Mixing Up Our Labels

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I was reading an article yesterday from the Washington Post website called “Liberal Churches Are Dying. But Conservative Churches Are Thriving” Hat tip to my friend Warren Lathem of Venezuela Now for sharing the article, it was much needed food for thought and hope for those of us looking for revival in the US. As I read the article, I knew there were things there that were nudging thoughts to write about, but I left it alone so I could complete other work. Today, as I was pondering what to call this article, it finally struck me what the core of the trouble was in my mind yesterday. I understand where Professor Haskell is coming from, but I think we’ve made a mistake in our nation in labeling these two opposing phenomenons in the church. I don’t think what we are looking at is liberal versus conservative theology. I think what we are witnessing is the revelation by God of the divide between the Gospel by which we have been saved and apostasy and heresy claiming the name of Christ in vain.

Professor Haskell offers a weak defense of liberal churches toward the end of the article, allowing that it may not be the beliefs but the conviction of the beliefs that is the culprit in decline. And judging from the momentary success of the Joel Osteens, Rick Bells and other “mainline” preachers, to some degree strength of conviction will persuade folks to follow you and bring their friends. But, that kind of success only lasts so long, and isn’t really an indication of our success as disciples of Christ working for the kingdom of God. I would posit instead, that if we claim to be Christians, the Bible actually tells us why the “liberal” churches are failing and the “conservative” churches are growing. The article itself contains the statistics that point to the Scripture that tells us what is at the core of this crisis of decline. From the article:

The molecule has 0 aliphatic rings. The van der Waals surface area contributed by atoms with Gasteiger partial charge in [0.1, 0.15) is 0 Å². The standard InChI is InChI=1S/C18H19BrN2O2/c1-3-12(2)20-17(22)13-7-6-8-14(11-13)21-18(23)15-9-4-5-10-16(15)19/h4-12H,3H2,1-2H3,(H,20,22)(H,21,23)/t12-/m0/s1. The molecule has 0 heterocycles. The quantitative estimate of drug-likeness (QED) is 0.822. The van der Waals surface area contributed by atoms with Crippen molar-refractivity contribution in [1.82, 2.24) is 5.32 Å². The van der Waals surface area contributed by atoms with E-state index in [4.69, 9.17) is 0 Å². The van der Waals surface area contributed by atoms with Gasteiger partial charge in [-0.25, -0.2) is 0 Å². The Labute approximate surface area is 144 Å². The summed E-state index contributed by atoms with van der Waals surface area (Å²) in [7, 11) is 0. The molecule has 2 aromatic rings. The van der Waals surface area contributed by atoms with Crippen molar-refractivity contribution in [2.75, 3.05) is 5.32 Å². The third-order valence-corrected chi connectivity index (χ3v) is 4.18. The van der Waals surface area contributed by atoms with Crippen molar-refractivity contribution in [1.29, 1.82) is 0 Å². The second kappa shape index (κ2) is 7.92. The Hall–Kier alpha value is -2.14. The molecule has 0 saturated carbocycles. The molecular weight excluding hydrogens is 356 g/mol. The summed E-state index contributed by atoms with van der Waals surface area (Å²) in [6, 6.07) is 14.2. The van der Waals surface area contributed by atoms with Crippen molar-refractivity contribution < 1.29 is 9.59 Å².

For example, we found 93 percent of clergy members and 83 percent of worshipers from growing churches agreed with the statement “Jesus rose from the dead with a real flesh-and-blood body leaving behind an empty tomb.” This compared with 67 percent of worshipers and 56 percent of clergy members from declining churches.

Let us reason together on this for a moment, as God once said to His people. Let us reason from Scripture, from Paul’s letter to the Corinthians, who back in the very beginning of the church faced this very same question (apparently there really is nothing new under the sun). Paul’s response to the people of his day rejecting the notion of a physical resurrection was:

12 Now if Christ is proclaimed as raised from the dead, how can some of you say that there is no resurrection of the dead? 13 But if there is no resurrection of the dead, then not even Christ has been raised. 14 And if Christ has not been raised, then our preaching is in vain and your faith is in vain. 15 We are even found to be misrepresenting God, because we testified about God that he raised Christ, whom he did not raise if it is true that the dead are not raised. 16 For if the dead are not raised, not even Christ has been raised. 17 And if Christ has not been raised, your faith is futile and you are still in your sins.

~ 1 Corinthians 15:12-17

Hmm. So, Paul seems to be saying very clearly to the Corinthian church, where what is termed the Corinthian Heresy was being shared in the church, that in order to be a Christ follower and saved by Christ, it is essential to proclaim the whole Gospel, including the physical resurrection of the body. Otherwise, we call God a liar, and remove the hope we have in this life and the next that comes from Jesus being the promised Christ of God. I’m thinking if the preachers in the pulpits don’t believe a piece of doctrine that Scripture tells us is this critical to the core of being a Christian, that might have something to do with their churches not being blessed by God with growth.

Also from the article’s statistics:

Furthermore, all growing church clergy members and 90 percent of their worshipers agreed that “God performs miracles in answer to prayers,” compared with 80 percent of worshipers and a mere 44 percent of clergy members from declining churches.

I can see, off the top of my head, two very distinct issues with this lack of faith on the part of “liberal” clergy members. First, Christ Himself, the incarnation of the God we are called to follow, addressed the idea of God answering prayers with miracles. Aside from all the admonitions in the Epistles to pray, in Matthew (among other places), Christ said: